- The stock market cares more about which party controls Congress than it does about which party wins the presidency, historical data suggests.
- In a report published on Monday, Senior Market Strategist Ryan Detrick at LPL Financial wrote that “stocks have tended to do their best when we have a split Congress.”
- On average, stocks have done better when Congress was split between Republicans and Democrats, rather than controlled by one party.
- The reasoning supporting the data is clear. Detrick explained, “Markets tend to like checks and balances to make sure one party doesn’t have too much sway.”
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Investors often put too much focus on the potential impact a presidential election outcome might have on the stock market and their investment portfolios. Instead, they should shift their political attention to Congress.
That’s according to LPL Financial Senior Market Strategist Ryan Detrick. In a note published on Monday, Detrick looked at historical data dating back to 1950 and found that the stock market performed best when Congress was split between Republicans and Democrats.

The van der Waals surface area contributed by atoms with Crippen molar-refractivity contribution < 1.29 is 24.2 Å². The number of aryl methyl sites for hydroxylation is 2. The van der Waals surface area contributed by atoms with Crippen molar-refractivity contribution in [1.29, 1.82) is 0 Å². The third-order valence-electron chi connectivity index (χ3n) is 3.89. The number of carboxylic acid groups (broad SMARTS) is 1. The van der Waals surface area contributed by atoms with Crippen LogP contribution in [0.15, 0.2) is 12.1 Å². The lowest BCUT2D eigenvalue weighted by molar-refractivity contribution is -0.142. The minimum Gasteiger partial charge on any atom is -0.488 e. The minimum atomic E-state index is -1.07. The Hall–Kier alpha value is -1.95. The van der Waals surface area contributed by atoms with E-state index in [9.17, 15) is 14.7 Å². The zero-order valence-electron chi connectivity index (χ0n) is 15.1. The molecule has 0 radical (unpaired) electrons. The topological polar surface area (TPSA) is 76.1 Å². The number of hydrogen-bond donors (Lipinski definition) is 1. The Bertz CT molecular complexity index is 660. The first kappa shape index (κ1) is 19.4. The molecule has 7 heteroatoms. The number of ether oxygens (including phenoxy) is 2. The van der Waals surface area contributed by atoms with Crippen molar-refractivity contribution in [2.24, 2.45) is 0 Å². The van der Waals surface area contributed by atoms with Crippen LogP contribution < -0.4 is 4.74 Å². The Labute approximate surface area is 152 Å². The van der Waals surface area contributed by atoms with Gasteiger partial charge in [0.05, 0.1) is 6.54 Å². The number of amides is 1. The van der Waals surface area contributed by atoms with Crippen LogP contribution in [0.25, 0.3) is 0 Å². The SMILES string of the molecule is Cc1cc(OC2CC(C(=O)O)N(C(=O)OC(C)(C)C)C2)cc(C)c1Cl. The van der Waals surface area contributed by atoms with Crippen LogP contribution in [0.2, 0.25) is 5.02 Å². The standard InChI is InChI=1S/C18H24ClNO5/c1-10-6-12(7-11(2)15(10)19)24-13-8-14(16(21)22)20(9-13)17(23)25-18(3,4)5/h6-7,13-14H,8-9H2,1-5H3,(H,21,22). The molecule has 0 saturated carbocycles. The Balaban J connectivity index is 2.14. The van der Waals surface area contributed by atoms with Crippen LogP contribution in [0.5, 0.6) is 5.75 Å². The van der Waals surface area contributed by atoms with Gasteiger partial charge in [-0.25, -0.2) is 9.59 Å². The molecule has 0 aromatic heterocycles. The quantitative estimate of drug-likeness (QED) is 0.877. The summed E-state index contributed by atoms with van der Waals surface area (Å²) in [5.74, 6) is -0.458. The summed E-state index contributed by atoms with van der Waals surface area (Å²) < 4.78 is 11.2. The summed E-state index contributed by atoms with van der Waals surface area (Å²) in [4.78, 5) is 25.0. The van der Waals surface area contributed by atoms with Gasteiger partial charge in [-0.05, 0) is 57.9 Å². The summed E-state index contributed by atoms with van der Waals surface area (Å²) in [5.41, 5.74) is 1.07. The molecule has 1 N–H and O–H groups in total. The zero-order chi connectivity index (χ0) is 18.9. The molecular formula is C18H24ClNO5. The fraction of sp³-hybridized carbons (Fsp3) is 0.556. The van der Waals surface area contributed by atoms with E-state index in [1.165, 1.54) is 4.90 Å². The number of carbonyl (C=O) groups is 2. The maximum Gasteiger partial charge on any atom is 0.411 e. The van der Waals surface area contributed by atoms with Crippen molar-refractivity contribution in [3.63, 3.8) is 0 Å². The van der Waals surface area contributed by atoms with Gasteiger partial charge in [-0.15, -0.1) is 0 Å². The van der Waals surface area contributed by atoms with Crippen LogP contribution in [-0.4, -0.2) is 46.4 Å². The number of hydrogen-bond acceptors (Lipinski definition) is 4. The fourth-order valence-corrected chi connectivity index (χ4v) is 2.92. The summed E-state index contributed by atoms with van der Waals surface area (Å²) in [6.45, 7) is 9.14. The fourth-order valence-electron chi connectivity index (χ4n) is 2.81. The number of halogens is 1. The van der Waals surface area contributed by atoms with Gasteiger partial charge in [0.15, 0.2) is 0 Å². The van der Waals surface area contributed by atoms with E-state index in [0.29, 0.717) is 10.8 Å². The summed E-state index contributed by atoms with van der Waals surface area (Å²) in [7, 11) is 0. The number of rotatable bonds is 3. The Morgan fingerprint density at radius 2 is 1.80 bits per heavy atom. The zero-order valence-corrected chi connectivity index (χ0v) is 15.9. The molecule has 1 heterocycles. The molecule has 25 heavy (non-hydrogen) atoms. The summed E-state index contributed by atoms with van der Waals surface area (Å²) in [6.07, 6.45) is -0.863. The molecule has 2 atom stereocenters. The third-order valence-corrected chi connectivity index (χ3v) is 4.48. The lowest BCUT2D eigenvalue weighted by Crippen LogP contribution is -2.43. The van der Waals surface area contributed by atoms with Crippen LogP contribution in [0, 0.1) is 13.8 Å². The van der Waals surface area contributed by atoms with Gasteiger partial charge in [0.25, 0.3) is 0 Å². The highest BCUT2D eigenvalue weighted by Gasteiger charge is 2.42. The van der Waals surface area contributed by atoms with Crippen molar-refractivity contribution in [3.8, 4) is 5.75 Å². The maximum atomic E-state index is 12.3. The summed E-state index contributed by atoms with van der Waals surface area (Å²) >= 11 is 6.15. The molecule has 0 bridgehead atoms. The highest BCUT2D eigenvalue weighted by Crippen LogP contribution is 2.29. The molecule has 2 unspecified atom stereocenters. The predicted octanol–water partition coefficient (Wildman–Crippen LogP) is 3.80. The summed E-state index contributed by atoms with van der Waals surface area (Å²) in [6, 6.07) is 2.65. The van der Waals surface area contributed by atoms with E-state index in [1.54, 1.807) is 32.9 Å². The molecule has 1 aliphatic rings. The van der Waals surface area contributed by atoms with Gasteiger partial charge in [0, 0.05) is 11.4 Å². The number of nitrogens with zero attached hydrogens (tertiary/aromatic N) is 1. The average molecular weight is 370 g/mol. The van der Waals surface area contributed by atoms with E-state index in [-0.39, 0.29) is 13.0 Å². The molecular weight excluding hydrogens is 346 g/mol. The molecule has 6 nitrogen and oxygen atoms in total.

Stocks, as measured by the S&P 500, returned 17.2% on average when Congress was split between the two parties. The average annual stock return drops to 13.4% when Republicans are in control of Congress, and drops to 10.7% when Democrats control both the House and Senate.
What’s driving a split Congress to be most favored by investors? According to Detrick, it’s that “Markets tend to like checks and balances to make sure one party doesn’t have too much sway.”
It’s probably no surprise that investors favor push and pull in Washington D.C. rather than one party writing and approving the laws, as the tension limits market uncertainty in terms of legislative risk.
Some of the best stock market years occurred during a split Congress. The stock market gained more than 30% in 1985, 2013, and 2019, all years when congressional control was split between Republican and Democrats.
And based on data from Natixis cited by Financial Times, the market rallied more when Congress was split than it did when a particular party held the presidency.
According to Natixis, since 1976, stocks delivered an average annualized return of 14.3% with a Democratic president, just higher than the average annualized return of 10.8% for a Republican president.
Both return figures based on which party occupies the presidency are lower than the average annual return of 17.2% delivered when Congress is split, suggesting that if investors are concerned about market implications of politics, they should focus more time on who wins the legislature than they do on who wins the presidency.
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Meanwhile, presidential candidates have a big reason to care about the stock market – that’s because the stock market has correctly predicted who will win the presidency since 1984.
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